The worst flaw though is the storyline that dominated episode one and two, where the show really tripped over into some form of Made in Chelsea territory. The love triangle between Jada, Charlie and Kaylee was unusually exploitative for a programme that is normally genteel and about restoring faith in humanity.

For the uninitiated, Kaylee was set up on a date with Kieran (a bit-part player in this pseudo soap opera) but beforehand had a flirty chat with Charlie. Both fell for each other, and, as a result, poor Kieran had a damp squib of a date with Kaylee despite ticking many of her boxes.

Now the only barrier to true love was Charlie’s date with Jada. The editors seemed to have it in for Jada. She was portrayed as blunt to the point of rudeness, shallow and domineering. Yes, she was allowed to have a call with her glamourous nanna to humanise her, but that was the only conceit to niceness she was offered, compared to the almost angelic Kaylee.

And then the unthinkable happened. Charlie fell for Jada and picked her. Kaylee, unaware she had been vanquished, put on her best war paint and battle armour and strolled into the bar to find Charlie buying his new love a strawberry daiquiri. The tears that followed were uncomfortable to watch.

This is not what we tune in for – yes we expect dates to go wrong. But to see such a crushing moment played out was horrifying. People who want this kind of drama have enough other shows to lap up. Let those of us who want to see the best in humanity have our kind, soft, cuddly programme back.

As autumn tightens its grip, it is time for the televising of The Annual Wankers’ Conference, I mean, The Apprentice. 18 so-called great entrepreneurial minds descend onto London to flap about for 12 weeks, all in the hope that an angry pensioner deems that they have jumped through enough hoops to invest in their business plan.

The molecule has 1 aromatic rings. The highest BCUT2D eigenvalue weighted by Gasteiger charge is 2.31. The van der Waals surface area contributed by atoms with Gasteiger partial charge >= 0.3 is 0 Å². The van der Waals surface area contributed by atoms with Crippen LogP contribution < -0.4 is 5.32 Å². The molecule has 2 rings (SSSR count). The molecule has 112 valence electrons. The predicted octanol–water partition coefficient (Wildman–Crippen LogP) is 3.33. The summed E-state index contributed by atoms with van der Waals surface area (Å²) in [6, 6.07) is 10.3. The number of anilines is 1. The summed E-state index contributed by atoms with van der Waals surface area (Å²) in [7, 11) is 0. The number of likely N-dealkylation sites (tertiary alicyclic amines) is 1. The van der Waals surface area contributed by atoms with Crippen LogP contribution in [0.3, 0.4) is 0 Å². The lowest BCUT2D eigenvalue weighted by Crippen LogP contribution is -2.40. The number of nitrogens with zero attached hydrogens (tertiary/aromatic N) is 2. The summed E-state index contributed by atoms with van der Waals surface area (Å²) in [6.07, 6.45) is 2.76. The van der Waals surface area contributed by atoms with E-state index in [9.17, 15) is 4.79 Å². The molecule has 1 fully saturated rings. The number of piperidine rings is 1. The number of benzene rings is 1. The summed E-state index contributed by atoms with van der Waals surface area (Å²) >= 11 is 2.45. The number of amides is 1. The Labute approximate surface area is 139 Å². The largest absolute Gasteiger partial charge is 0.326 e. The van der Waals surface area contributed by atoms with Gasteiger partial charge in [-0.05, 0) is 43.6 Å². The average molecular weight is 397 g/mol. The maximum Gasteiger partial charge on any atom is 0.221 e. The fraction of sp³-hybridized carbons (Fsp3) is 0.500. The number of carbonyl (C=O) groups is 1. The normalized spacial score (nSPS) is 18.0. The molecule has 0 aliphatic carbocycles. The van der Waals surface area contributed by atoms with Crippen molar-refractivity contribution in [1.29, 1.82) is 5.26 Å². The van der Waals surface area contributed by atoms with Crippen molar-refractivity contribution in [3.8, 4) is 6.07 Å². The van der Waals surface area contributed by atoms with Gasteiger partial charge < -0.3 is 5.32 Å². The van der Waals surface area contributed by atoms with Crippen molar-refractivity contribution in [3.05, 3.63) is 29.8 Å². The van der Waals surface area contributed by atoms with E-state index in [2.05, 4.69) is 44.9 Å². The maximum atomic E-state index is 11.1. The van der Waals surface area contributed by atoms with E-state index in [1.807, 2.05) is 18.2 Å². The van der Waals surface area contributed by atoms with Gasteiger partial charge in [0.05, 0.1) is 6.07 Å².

Whilst it makes great TV, in a practical sense it is all a bit daft. For a start, whilst we hope that these genuinely are 18 great ideas, we all know that even by the time we get down to the interview stage with the final five, only two at best actually work. You do come away from watching it fearing for the British economy if this is where our future lies.

But let’s not worry about that. Instead, we will bask in the glory of one of the greatest episodes of all times. The task was to design a room in a luxury hotel. Team Graphene (the girls) went for golf, while Team Vitality (the boys) plumped for Best of British Tourism. Both proved to be gloriously bad. The girls had a feature wall paper that seemed to resemble something closer to the inside of a spaceship off a cheap sci-fi show, and the boys decided to vomit colour and child-like drawings over the place.

Of course, what we really makes it are the applicants. The girls’ team included Elizabeth, who wielded a tape measure with such manic force she resembled a pass-agg version of Edna from The Incredibles. This was coupled with a tendency to interfere with everyone else’s work rather than do her own, angrily staring at her sub-team leader when reprimanded for doing so.

Meanwhile, on Vitality, maths genius Jeff refused to do any of the figures, insisting his history of break dancing meant he was destined to be a designer. We even got to see a little demonstration. If anyone has seen the American Dad episode where Steve tries to become a backing dancer, then you are in the right ball park. Meanwhile, the buying team went on a spending spree and, with Jeff busy proving he was the next Lawrence Llewelyn-Bowen, got the figures wrong.

Neither project manager was much cop. Bushra issued instructions but didn’t do any work, although considering what she did produce, that is probably a good thing. Ross tried his best, but spent the entire episode having to react to the problems caused by others. The girls won purely because their minimalist room had less wrong with it, although this was arguably because there was less in it to be wrong.